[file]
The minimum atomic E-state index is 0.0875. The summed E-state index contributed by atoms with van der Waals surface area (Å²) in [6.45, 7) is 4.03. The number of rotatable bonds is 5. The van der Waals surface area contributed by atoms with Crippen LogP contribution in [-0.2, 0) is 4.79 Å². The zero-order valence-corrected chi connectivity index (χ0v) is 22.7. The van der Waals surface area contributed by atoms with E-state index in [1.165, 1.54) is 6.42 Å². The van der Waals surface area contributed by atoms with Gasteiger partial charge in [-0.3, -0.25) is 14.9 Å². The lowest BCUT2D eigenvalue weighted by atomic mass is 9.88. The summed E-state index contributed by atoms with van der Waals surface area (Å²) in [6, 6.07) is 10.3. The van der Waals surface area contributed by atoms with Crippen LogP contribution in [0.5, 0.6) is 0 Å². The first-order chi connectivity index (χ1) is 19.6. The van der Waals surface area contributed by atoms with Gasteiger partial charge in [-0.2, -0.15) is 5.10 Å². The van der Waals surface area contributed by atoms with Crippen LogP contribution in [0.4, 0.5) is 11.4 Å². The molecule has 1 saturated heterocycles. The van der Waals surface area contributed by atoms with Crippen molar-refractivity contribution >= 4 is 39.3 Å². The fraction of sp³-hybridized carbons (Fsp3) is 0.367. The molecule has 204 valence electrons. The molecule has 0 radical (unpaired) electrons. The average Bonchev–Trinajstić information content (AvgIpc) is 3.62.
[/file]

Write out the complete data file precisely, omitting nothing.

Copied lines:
The minimum atomic E-state index is 0.0875. The summed E-state index contributed by atoms with van der Waals surface area (Å²) in [6.45, 7) is 4.03. The number of rotatable bonds is 5. The van der Waals surface area contributed by atoms with Crippen LogP contribution in [-0.2, 0) is 4.79 Å². The zero-order valence-corrected chi connectivity index (χ0v) is 22.7. The van der Waals surface area contributed by atoms with E-state index in [1.165, 1.54) is 6.42 Å². The van der Waals surface area contributed by atoms with Gasteiger partial charge in [-0.3, -0.25) is 14.9 Å². The lowest BCUT2D eigenvalue weighted by atomic mass is 9.88. The summed E-state index contributed by atoms with van der Waals surface area (Å²) in [6, 6.07) is 10.3. The van der Waals surface area contributed by atoms with Crippen LogP contribution in [0.5, 0.6) is 0 Å². The first-order chi connectivity index (χ1) is 19.6. The van der Waals surface area contributed by atoms with Gasteiger partial charge in [-0.2, -0.15) is 5.10 Å². The van der Waals surface area contributed by atoms with Crippen LogP contribution in [0.4, 0.5) is 11.4 Å². The molecule has 1 saturated heterocycles. The van der Waals surface area contributed by atoms with Crippen molar-refractivity contribution >= 4 is 39.3 Å². The fraction of sp³-hybridized carbons (Fsp3) is 0.367. The molecule has 204 valence electrons. The molecule has 0 radical (unpaired) electrons. The average Bonchev–Trinajstić information content (AvgIpc) is 3.62.